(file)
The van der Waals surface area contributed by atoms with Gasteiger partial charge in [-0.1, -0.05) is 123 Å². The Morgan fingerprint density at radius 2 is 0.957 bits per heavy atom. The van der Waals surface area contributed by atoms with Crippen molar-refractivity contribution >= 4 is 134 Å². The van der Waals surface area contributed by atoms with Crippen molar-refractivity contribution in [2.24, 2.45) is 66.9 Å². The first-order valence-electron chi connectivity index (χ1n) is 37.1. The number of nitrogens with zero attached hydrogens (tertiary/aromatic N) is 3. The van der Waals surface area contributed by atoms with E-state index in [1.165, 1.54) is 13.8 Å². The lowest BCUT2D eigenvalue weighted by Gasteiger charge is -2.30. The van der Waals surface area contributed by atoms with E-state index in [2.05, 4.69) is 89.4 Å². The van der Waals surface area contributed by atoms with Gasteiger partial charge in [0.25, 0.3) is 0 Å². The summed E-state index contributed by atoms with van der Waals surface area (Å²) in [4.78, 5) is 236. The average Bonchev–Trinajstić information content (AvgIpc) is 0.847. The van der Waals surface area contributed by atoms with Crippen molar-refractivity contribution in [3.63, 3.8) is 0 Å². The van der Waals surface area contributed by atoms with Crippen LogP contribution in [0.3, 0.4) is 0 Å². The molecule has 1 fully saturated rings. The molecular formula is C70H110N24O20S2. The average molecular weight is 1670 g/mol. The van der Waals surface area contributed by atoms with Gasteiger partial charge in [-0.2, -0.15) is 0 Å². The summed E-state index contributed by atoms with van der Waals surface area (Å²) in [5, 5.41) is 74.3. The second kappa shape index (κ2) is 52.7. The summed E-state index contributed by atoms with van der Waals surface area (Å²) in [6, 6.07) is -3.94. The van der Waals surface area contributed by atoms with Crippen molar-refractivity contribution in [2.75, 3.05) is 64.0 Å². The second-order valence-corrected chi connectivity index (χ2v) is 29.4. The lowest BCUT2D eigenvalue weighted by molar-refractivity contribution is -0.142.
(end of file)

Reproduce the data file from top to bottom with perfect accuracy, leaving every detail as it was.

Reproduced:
The van der Waals surface area contributed by atoms with Gasteiger partial charge in [-0.1, -0.05) is 123 Å². The Morgan fingerprint density at radius 2 is 0.957 bits per heavy atom. The van der Waals surface area contributed by atoms with Crippen molar-refractivity contribution >= 4 is 134 Å². The van der Waals surface area contributed by atoms with Crippen molar-refractivity contribution in [2.24, 2.45) is 66.9 Å². The first-order valence-electron chi connectivity index (χ1n) is 37.1. The number of nitrogens with zero attached hydrogens (tertiary/aromatic N) is 3. The van der Waals surface area contributed by atoms with E-state index in [1.165, 1.54) is 13.8 Å². The lowest BCUT2D eigenvalue weighted by Gasteiger charge is -2.30. The van der Waals surface area contributed by atoms with E-state index in [2.05, 4.69) is 89.4 Å². The van der Waals surface area contributed by atoms with Gasteiger partial charge in [0.25, 0.3) is 0 Å². The summed E-state index contributed by atoms with van der Waals surface area (Å²) in [4.78, 5) is 236. The average Bonchev–Trinajstić information content (AvgIpc) is 0.847. The van der Waals surface area contributed by atoms with Crippen molar-refractivity contribution in [3.63, 3.8) is 0 Å². The van der Waals surface area contributed by atoms with Crippen LogP contribution in [0.3, 0.4) is 0 Å². The molecule has 1 fully saturated rings. The molecular formula is C70H110N24O20S2. The average molecular weight is 1670 g/mol. The van der Waals surface area contributed by atoms with Gasteiger partial charge in [-0.2, -0.15) is 0 Å². The summed E-state index contributed by atoms with van der Waals surface area (Å²) in [5, 5.41) is 74.3. The second kappa shape index (κ2) is 52.7. The summed E-state index contributed by atoms with van der Waals surface area (Å²) in [6, 6.07) is -3.94. The van der Waals surface area contributed by atoms with Crippen molar-refractivity contribution in [2.75, 3.05) is 64.0 Å². The second-order valence-corrected chi connectivity index (χ2v) is 29.4. The lowest BCUT2D eigenvalue weighted by molar-refractivity contribution is -0.142.